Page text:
5. The Secretary, Mandi Committee, respondent No. 6 filed an application which purports to be an application under Section 22 of the Rajasthan Land Acquisition Act alleging that the land belongs to the State though it was sold by the Improvement Trust, Kota to Variyam Singh and as the possession of the land could not be handed over to the purchaser Variyam Singh because of the illegal occupation thereof by the petitioner and his colleagues, the petitioner and his colleagues may be evicted therefrom under the provisions of the Colonisation Act. This application has been put on record by the petitioner as Ex. 12. It was accompanied by an affidavit filed by the Secretary of the Mandi Committee, Shri Mahmood. The Additional District Magistrate (Colonisation), Kota, by his order dated 3rd June, 1969 (Ex, 14) directed that the petitioner and his colleagues may be evicted from the land in dispute under the provisions of Section 22 of the Rajasthan Colonisation Act because he was convinced on the basis of the affidavit filed by the Secretary Mandi Committee that the petitioner and his colleagues were the rank trespassers on this land.
The allegation of the petitioner is that on 6th of June, 1969, when all the Courts were closed, and being Saturday and Sunday, the High Court could also not be approached by them, the respondents, namely, the City Magistrate, Kota, the Additional Superintendent of Police, Kota, the Tehsildar (Colonisation), Kota, Secretary Mandi Committee, Kota and the Superintending Engineer, Public Works Department, Kota, by resorting to the police force, forcibly ejected the petitioner and his colleagues from the land. It is further alleged that after taking the proceedings of ejectment by the use of the police force, the Secretary, Mandi Committee executed a Dakhalnama in favour of the Tehsildar (Colonisation) who was responsible for evicting the petitioner and his colleagues from the land in dispute. In this Dakhalnama, which is Ex. 17 on the file, it has been mentioned in the last sentence that after taking possession of the land from the Colonisation Department the same has been transferred to Variyam Singh.
6. Having felt aggrieved by this high-handed action of the Government authorities, who employed the police power of the State to eject the petitioner and his colleagues from the land in dispute whereupon they were enjoying the rights of lessees since they came to India from Pakistan, this writ petition was filed by invoking the extraordinary jurisdiction of this Court. The petitioner at the time of the filing of this writ petition, however, did not accept this contention of the respondents that he was totally ejected from the land because by that time he was claiming his possession as all his articles were not removed from there and, therefore, he sought a temporary interim order from this Court. This Court by its order dated 12th of June, 1969, restrained the respondents from dispossessing the petitioner and his colleagues from their stalls if they have not been already so dispossessed there-from.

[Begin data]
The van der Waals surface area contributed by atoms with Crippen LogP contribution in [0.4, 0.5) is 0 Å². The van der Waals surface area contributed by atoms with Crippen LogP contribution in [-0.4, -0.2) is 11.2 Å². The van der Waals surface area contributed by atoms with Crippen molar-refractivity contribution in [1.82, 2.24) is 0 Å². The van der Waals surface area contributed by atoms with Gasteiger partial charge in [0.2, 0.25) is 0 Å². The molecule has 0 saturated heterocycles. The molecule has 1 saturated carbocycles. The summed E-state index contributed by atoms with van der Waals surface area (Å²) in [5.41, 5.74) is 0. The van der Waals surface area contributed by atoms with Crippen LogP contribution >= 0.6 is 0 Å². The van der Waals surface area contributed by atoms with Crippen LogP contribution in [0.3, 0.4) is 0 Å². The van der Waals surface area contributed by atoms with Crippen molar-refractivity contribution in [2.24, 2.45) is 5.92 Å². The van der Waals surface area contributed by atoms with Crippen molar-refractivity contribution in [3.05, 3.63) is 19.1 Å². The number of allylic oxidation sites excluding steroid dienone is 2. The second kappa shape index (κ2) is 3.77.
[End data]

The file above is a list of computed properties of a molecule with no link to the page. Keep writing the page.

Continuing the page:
7. By the time this writ petition was filed the petitioner was not in the know of this fact that the possession of the land was transferred to Variyam Singh. This fact came to his knowledge later on and thereafter he impleaded Yariyam Singh as one of the respondents to this writ petition.
8. Different stands were taken by the respondents regarding the dispossession of the petitioner. According to Mr. Soral, the petitioner had not been dispossessed from the land but the stand taken by the respondents was that they were totally thrown out from the land and that the vacant land was handed over to Variyam Singh. This Court after hearing the learned counsel for the parties, ultimately passed the interim order on 15th of October, 1969 with the agreement of the Counsel for the parties that Variyam Singh would not make any construction on the land during the pendency of the writ petition.
9. The State has filed a reply to this writ petition. The right of the Municipal Council to lease out the land to the petitioner and his colleagues has been denied by the State but this fact has been admitted that the stalls of the petitioner and his colleagues were standing on this piece of land since 1947. The facts are not much in dispute except that according to the version given by the State the force was taken to the spot in order to assist the trespassers for removing their articles from the land and it was done at their request.